$ export CHROME_PATH=<Path to Google Chrome>
    

Run the SDK examples as Chrome apps

Each example can also be launched as a Chrome apps. A Chrome app is a special zip file (with a .crx extension) hosted in the Chrome Web Store. This file contains all of the application parts: A Chrome Web Store manifest file (manifest.json), an icon, and all of the regular Native Client application files. Refer to What are Chrome Apps for more information about creating a Chrome app.

Some Pepper features, such as TCP or UDP socket access, are only allowed in Chrome apps. The examples that use these features must be run as Chrome apps, by using the following command:

$ make run_package

You can use TOOLCHAIN and CONFIG parameters as described above to run with a different toolchain or configuration.

Debugging the SDK examples

The NaCl SDK uses GDB to debug Native Client code. The SDK includes a prebuilt version of GDB that is compatible with NaCl code. To use it, run the make debug command from an example directory:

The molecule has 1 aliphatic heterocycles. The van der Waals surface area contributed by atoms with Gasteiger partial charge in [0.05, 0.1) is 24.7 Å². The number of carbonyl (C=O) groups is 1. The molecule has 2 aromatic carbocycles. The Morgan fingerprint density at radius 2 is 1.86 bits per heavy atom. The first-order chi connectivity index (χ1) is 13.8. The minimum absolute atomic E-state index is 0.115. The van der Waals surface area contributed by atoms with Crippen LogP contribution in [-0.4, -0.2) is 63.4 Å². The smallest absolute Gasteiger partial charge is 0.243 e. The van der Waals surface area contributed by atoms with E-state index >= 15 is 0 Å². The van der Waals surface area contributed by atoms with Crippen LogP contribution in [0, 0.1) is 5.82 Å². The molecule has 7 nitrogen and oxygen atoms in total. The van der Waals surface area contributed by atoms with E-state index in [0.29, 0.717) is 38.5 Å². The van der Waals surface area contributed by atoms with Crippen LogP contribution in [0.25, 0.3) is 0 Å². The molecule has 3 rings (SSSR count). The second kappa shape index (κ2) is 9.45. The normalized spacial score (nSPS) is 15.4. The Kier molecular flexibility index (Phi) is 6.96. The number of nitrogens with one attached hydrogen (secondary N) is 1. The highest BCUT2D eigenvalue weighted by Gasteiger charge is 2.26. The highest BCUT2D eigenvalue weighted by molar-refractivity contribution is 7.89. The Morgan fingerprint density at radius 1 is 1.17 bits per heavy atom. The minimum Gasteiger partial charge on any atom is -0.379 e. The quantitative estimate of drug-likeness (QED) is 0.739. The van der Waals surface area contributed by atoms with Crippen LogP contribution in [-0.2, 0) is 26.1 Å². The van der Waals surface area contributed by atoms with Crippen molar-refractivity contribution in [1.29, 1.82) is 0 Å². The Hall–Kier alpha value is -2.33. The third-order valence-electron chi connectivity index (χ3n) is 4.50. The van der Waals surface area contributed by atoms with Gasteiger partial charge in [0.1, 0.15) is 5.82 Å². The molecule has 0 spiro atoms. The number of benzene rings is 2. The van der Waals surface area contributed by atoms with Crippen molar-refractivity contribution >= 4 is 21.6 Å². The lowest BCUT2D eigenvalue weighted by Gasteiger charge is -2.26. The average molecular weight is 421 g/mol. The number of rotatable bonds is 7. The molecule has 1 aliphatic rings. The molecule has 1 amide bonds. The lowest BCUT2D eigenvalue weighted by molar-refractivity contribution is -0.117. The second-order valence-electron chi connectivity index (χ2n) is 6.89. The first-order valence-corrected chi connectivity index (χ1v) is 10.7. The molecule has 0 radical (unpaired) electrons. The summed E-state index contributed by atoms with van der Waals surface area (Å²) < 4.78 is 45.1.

$ make debug

This launches Chrome with the --enable-nacl-debug flag set. This flag causes Chrome to pause when a NaCl module is first loaded, waiting for a connection from gdb. The make debug command also simultaneously launches GDB and loads the symbols for that NEXE. To connect GDB to Chrome, in the GDB console, type:

(gdb) target remote :4014

This tells GDB to connect to a TCP port on localhost:4014, the port that Chrome is listening on. GDB will respond:

Remote debugging using :4014
0x000000000fa00080 in ?? ()

At this point, you can use the standard GDB commands to debug your NaCl module. The most common commands you will use to debug are continue, step, next, break and backtrace. See Debugging for more information about debugging a Native Client application.